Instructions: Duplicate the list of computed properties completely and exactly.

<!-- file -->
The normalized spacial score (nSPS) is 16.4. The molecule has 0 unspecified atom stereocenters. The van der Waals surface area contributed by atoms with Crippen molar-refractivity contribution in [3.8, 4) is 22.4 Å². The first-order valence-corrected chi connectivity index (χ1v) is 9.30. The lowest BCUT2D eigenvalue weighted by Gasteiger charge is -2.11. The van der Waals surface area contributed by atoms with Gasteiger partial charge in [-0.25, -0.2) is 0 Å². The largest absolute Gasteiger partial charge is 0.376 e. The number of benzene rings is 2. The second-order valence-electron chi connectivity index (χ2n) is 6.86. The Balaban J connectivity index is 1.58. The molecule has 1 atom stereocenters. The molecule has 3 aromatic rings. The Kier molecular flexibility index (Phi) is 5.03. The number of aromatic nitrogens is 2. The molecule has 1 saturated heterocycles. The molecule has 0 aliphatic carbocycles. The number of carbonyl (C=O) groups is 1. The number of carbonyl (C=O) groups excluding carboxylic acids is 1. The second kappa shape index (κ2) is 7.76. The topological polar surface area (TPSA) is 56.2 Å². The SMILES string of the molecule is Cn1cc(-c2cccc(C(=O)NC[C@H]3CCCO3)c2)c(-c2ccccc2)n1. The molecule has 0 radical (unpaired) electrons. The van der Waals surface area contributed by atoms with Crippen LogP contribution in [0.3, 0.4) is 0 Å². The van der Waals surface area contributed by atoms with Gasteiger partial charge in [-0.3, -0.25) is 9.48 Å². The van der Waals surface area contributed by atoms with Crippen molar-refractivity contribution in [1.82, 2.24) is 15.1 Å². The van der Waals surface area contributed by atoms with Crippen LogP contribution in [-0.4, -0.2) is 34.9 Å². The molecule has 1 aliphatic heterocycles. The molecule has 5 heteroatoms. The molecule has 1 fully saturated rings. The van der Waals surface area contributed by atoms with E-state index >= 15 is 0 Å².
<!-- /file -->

The normalized spacial score (nSPS) is 16.4. The molecule has 0 unspecified atom stereocenters. The van der Waals surface area contributed by atoms with Crippen molar-refractivity contribution in [3.8, 4) is 22.4 Å². The first-order valence-corrected chi connectivity index (χ1v) is 9.30. The lowest BCUT2D eigenvalue weighted by Gasteiger charge is -2.11. The van der Waals surface area contributed by atoms with Gasteiger partial charge in [-0.25, -0.2) is 0 Å². The largest absolute Gasteiger partial charge is 0.376 e. The number of benzene rings is 2. The second-order valence-electron chi connectivity index (χ2n) is 6.86. The Balaban J connectivity index is 1.58. The molecule has 1 atom stereocenters. The molecule has 3 aromatic rings. The Kier molecular flexibility index (Phi) is 5.03. The number of aromatic nitrogens is 2. The molecule has 1 saturated heterocycles. The molecule has 0 aliphatic carbocycles. The number of carbonyl (C=O) groups is 1. The number of carbonyl (C=O) groups excluding carboxylic acids is 1. The second kappa shape index (κ2) is 7.76. The topological polar surface area (TPSA) is 56.2 Å². The SMILES string of the molecule is Cn1cc(-c2cccc(C(=O)NC[C@H]3CCCO3)c2)c(-c2ccccc2)n1. The molecule has 0 radical (unpaired) electrons. The van der Waals surface area contributed by atoms with Crippen LogP contribution in [0.3, 0.4) is 0 Å². The van der Waals surface area contributed by atoms with Gasteiger partial charge in [-0.3, -0.25) is 9.48 Å². The van der Waals surface area contributed by atoms with Crippen molar-refractivity contribution in [1.82, 2.24) is 15.1 Å². The van der Waals surface area contributed by atoms with Crippen LogP contribution in [-0.4, -0.2) is 34.9 Å². The molecule has 1 aliphatic heterocycles. The molecule has 5 heteroatoms. The molecule has 1 fully saturated rings. The van der Waals surface area contributed by atoms with E-state index >= 15 is 0 Å².